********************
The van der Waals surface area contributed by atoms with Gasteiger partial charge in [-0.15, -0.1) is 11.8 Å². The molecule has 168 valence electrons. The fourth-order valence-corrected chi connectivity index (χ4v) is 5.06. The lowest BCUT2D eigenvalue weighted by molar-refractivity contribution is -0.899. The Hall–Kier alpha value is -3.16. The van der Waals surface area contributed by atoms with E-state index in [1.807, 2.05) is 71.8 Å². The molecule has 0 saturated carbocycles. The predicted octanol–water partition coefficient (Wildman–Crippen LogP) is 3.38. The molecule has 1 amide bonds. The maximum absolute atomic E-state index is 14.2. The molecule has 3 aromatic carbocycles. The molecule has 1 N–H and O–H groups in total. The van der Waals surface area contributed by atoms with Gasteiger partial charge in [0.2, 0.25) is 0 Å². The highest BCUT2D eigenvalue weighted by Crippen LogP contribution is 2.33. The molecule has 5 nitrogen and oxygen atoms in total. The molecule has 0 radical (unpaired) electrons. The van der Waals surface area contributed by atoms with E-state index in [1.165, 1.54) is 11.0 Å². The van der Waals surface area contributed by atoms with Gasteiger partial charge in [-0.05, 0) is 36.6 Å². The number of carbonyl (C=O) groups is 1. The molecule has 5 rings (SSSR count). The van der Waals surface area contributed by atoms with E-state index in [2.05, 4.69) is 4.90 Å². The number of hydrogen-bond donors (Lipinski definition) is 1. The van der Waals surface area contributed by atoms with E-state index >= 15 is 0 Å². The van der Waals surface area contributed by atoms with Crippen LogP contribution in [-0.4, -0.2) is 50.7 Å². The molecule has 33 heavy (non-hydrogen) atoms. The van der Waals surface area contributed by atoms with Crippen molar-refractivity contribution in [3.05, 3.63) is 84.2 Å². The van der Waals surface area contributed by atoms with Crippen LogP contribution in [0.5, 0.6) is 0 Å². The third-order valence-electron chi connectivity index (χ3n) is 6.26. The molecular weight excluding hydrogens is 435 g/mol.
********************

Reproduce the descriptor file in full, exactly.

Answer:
The van der Waals surface area contributed by atoms with Gasteiger partial charge in [-0.15, -0.1) is 11.8 Å². The molecule has 168 valence electrons. The fourth-order valence-corrected chi connectivity index (χ4v) is 5.06. The lowest BCUT2D eigenvalue weighted by molar-refractivity contribution is -0.899. The Hall–Kier alpha value is -3.16. The van der Waals surface area contributed by atoms with E-state index in [1.807, 2.05) is 71.8 Å². The molecule has 0 saturated carbocycles. The predicted octanol–water partition coefficient (Wildman–Crippen LogP) is 3.38. The molecule has 1 amide bonds. The maximum absolute atomic E-state index is 14.2. The molecule has 3 aromatic carbocycles. The molecule has 1 N–H and O–H groups in total. The van der Waals surface area contributed by atoms with Gasteiger partial charge in [0.2, 0.25) is 0 Å². The highest BCUT2D eigenvalue weighted by Crippen LogP contribution is 2.33. The molecule has 5 nitrogen and oxygen atoms in total. The molecule has 0 radical (unpaired) electrons. The van der Waals surface area contributed by atoms with E-state index in [1.165, 1.54) is 11.0 Å². The van der Waals surface area contributed by atoms with Gasteiger partial charge in [-0.05, 0) is 36.6 Å². The number of carbonyl (C=O) groups is 1. The molecule has 5 rings (SSSR count). The van der Waals surface area contributed by atoms with E-state index in [2.05, 4.69) is 4.90 Å². The number of hydrogen-bond donors (Lipinski definition) is 1. The van der Waals surface area contributed by atoms with E-state index >= 15 is 0 Å². The van der Waals surface area contributed by atoms with Crippen LogP contribution in [-0.4, -0.2) is 50.7 Å². The molecule has 33 heavy (non-hydrogen) atoms. The van der Waals surface area contributed by atoms with Crippen molar-refractivity contribution in [3.05, 3.63) is 84.2 Å². The van der Waals surface area contributed by atoms with Crippen LogP contribution in [0.5, 0.6) is 0 Å². The third-order valence-electron chi connectivity index (χ3n) is 6.26. The molecular weight excluding hydrogens is 435 g/mol.